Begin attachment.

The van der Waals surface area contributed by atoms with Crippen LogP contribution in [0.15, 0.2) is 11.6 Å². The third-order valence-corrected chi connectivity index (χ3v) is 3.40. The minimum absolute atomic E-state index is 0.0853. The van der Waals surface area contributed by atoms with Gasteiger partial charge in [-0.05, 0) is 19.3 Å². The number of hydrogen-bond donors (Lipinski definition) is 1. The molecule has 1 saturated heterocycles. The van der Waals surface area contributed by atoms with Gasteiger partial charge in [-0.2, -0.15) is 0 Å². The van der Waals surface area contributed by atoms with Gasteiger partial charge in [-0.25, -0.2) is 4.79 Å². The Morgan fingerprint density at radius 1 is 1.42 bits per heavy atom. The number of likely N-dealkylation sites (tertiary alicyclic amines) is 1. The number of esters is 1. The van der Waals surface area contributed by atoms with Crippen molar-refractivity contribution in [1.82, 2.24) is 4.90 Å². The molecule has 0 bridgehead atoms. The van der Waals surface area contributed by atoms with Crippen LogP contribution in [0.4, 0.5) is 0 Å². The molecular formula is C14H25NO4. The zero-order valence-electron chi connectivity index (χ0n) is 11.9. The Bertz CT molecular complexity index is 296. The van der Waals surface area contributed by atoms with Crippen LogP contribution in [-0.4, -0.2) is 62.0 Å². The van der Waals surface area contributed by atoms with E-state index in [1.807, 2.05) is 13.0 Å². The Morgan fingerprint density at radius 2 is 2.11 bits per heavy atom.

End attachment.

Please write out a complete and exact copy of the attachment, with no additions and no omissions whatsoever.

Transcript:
The van der Waals surface area contributed by atoms with Crippen LogP contribution in [0.15, 0.2) is 11.6 Å². The third-order valence-corrected chi connectivity index (χ3v) is 3.40. The minimum absolute atomic E-state index is 0.0853. The van der Waals surface area contributed by atoms with Gasteiger partial charge in [-0.05, 0) is 19.3 Å². The number of hydrogen-bond donors (Lipinski definition) is 1. The molecule has 1 saturated heterocycles. The van der Waals surface area contributed by atoms with Gasteiger partial charge in [-0.2, -0.15) is 0 Å². The van der Waals surface area contributed by atoms with Gasteiger partial charge in [-0.25, -0.2) is 4.79 Å². The Morgan fingerprint density at radius 1 is 1.42 bits per heavy atom. The number of likely N-dealkylation sites (tertiary alicyclic amines) is 1. The number of esters is 1. The van der Waals surface area contributed by atoms with Crippen molar-refractivity contribution in [1.82, 2.24) is 4.90 Å². The molecule has 0 bridgehead atoms. The van der Waals surface area contributed by atoms with Crippen LogP contribution in [0.4, 0.5) is 0 Å². The molecular formula is C14H25NO4. The zero-order valence-electron chi connectivity index (χ0n) is 11.9. The Bertz CT molecular complexity index is 296. The van der Waals surface area contributed by atoms with Crippen LogP contribution in [-0.4, -0.2) is 62.0 Å². The van der Waals surface area contributed by atoms with E-state index in [1.807, 2.05) is 13.0 Å². The Morgan fingerprint density at radius 2 is 2.11 bits per heavy atom.